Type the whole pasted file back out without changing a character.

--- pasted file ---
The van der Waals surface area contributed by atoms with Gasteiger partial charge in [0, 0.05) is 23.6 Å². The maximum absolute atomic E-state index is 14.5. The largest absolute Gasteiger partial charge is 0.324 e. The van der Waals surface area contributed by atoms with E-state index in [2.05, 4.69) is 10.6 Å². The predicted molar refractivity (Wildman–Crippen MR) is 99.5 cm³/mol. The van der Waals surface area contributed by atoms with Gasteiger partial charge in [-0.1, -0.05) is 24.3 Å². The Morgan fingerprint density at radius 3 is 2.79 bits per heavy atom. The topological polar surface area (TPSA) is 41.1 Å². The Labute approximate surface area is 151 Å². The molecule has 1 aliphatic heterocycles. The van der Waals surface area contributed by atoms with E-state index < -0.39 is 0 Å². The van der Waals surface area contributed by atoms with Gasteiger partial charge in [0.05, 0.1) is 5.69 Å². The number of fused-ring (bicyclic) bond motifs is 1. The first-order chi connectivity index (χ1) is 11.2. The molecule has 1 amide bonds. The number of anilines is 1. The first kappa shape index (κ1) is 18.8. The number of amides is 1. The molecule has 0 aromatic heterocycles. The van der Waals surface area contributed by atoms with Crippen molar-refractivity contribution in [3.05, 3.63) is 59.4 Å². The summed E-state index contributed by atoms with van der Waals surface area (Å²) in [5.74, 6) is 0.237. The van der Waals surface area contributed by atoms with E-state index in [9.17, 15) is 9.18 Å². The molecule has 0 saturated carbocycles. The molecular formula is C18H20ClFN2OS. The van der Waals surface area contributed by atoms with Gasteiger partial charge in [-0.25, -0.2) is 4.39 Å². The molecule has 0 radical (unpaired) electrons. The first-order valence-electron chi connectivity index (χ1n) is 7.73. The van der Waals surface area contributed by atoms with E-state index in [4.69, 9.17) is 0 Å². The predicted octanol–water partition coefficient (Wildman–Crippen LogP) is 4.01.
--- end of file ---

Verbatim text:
The van der Waals surface area contributed by atoms with Gasteiger partial charge in [0, 0.05) is 23.6 Å². The maximum absolute atomic E-state index is 14.5. The largest absolute Gasteiger partial charge is 0.324 e. The van der Waals surface area contributed by atoms with E-state index in [2.05, 4.69) is 10.6 Å². The predicted molar refractivity (Wildman–Crippen MR) is 99.5 cm³/mol. The van der Waals surface area contributed by atoms with Gasteiger partial charge in [-0.1, -0.05) is 24.3 Å². The Morgan fingerprint density at radius 3 is 2.79 bits per heavy atom. The topological polar surface area (TPSA) is 41.1 Å². The Labute approximate surface area is 151 Å². The molecule has 1 aliphatic heterocycles. The van der Waals surface area contributed by atoms with E-state index < -0.39 is 0 Å². The van der Waals surface area contributed by atoms with Gasteiger partial charge in [0.05, 0.1) is 5.69 Å². The number of fused-ring (bicyclic) bond motifs is 1. The first-order chi connectivity index (χ1) is 11.2. The molecule has 1 amide bonds. The number of anilines is 1. The first kappa shape index (κ1) is 18.8. The number of amides is 1. The molecule has 0 aromatic heterocycles. The van der Waals surface area contributed by atoms with Crippen molar-refractivity contribution in [3.05, 3.63) is 59.4 Å². The summed E-state index contributed by atoms with van der Waals surface area (Å²) in [5.74, 6) is 0.237. The van der Waals surface area contributed by atoms with E-state index in [9.17, 15) is 9.18 Å². The molecule has 0 saturated carbocycles. The molecular formula is C18H20ClFN2OS. The van der Waals surface area contributed by atoms with Gasteiger partial charge in [-0.25, -0.2) is 4.39 Å². The molecule has 0 radical (unpaired) electrons. The first-order valence-electron chi connectivity index (χ1n) is 7.73. The van der Waals surface area contributed by atoms with E-state index in [4.69, 9.17) is 0 Å². The predicted octanol–water partition coefficient (Wildman–Crippen LogP) is 4.01.